In Act I Scene 1, the Captain tells the story of Macbeth being a brave and noble man who is valiant and trustworthy. He gives an account of a battle that has just taken place and tells the king of Macbeth’s role in it. As the man telling the story holds the rank of Captain, trust is established between him and the audience. The use of words such as ‘carved’, ‘unseamed’ and ‘steel’ have connotations of murder and butchery, showing Macbeth’s bloodthirstiness in battle. The Captain also uses the phrase ‘or memorise another Golgotha’. This compares Macbeth’s fighting as being as bloody and savage as the crucifixion of Jesus Christ. This is a huge comparison, as Christ is a holy figure. I think that this shows Macbeth fights with such passion it could be almost a religion. A semantic field of ‘warfare and battle’ supports this scene, with lexis including ‘choke’; ‘rebel’; ‘galloglasses’; ‘smoked’; ‘over-charged’; ‘bloody’; ‘execution’; ‘carved’; ‘battlements’; ‘cannons’ and ‘wounds’. I think the words ‘choke’ and ‘over-charged’ are strong words, as they both show the zeal and ferocity Macbeth fought with.


There is a large contrast between the way the witches and the Captain portray Macbeth. This creates an ambivalent presentation of Macbeth, allowing the audience to interpret Macbeth’s character in different ways. As a result of this, Macbeth’s entrance to the play is delayed until the third scene to allow the witches and the Captain to speak. The contradictory ideas about Macbeth that are spoken create tension, as the audience waits to see the true nature of Macbeth. A witch speaks before Macbeth’s arrival in Act I Scene 3, the line ‘A drum, a drum, Macbeth doth come’. This line has a strong aural quality, and the rhyming of ‘drum’ and ‘come’ creates a sound like a heartbeat, or a drum signifying war. This creates uncertainty in the audience’s mind, and prepares them for an ominous scene.

Throughout the first scene of the play the witches are presented to the audience as puzzling creatures, possibly closer akin to Satan than humans. Their characters seem uncertain and their strange speech patterns are an enigma. They speak many contradictions including ‘when the battle’s lost and won’ and ‘fair is foul and foul is fair’. These contradictions could possibly be affiliated to world order, and the 17th Century audience may interpret the witches’ speech as a disturbance of that.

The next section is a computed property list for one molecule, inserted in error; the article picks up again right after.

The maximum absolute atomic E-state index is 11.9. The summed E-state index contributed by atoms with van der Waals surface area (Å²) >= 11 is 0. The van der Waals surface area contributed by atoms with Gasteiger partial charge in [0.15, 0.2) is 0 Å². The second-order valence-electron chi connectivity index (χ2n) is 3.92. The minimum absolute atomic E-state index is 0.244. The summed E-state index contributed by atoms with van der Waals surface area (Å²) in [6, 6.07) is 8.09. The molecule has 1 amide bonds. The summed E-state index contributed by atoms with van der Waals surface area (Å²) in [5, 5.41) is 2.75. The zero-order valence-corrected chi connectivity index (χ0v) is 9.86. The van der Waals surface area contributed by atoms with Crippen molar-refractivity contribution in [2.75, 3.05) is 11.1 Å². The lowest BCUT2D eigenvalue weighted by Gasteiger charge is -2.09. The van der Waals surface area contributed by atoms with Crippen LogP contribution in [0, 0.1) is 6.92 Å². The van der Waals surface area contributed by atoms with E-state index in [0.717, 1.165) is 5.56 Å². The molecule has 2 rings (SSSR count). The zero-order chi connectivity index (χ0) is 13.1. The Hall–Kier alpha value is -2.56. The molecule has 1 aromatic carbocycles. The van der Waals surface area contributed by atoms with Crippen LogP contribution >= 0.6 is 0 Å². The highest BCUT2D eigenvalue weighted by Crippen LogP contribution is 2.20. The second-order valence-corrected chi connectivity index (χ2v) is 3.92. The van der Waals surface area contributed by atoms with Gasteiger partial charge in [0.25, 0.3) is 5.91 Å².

The second appearance of the witches gives an insight into the power of the witches. The first witch tells the others about a woman who insulted her and how she would take her revenge upon the woman’s husband. The woman’s husband was the captain of a ship and the witch says ‘in a sieve I’ll thither sail’ and ‘I’ll do, I’ll do, and I’ll do’. One of the skills witches were credited with was the ability to sail in sieves and the use of this and the way in which ‘I’ll do’ is repeated three times, suggests some form of incantation will be used upon the sailor. The other witches offer to ‘give a wind’, allowing her to create a storm at the ship’s location. This shows that while the witches cannot directly control people, they do have control over the environment and they can use this to change the circumstances of people. What the witches plan to do with the captain is very alike what happens to Macbeth in the future. “Sleep shall neither night nor day” is similar to Macbeth after murdering Duncan, where he is plagued by nightmares and cannot sleep. This links Macbeth to the witches and shows his evil nature.

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When Macbeth meets the witches he is greeted with the witches saying ‘hail to thee, Thane of Glamis’, ‘hail to thee, Thane of Cawdor’ and ‘All hail Macbeth, that shalt be king hereafter’. The three lines indicate the three states of being: past, present and future. ‘Glamis’ shows the past tense, as Macbeth has been Thane of Glamis for a significant amount of time and he is aware of his position. ‘Cawdor’ represents the present, as unbeknown to him, Duncan has just stripped the previous Thane of Cawdor of his title, and will issue it to Macbeth. The final ...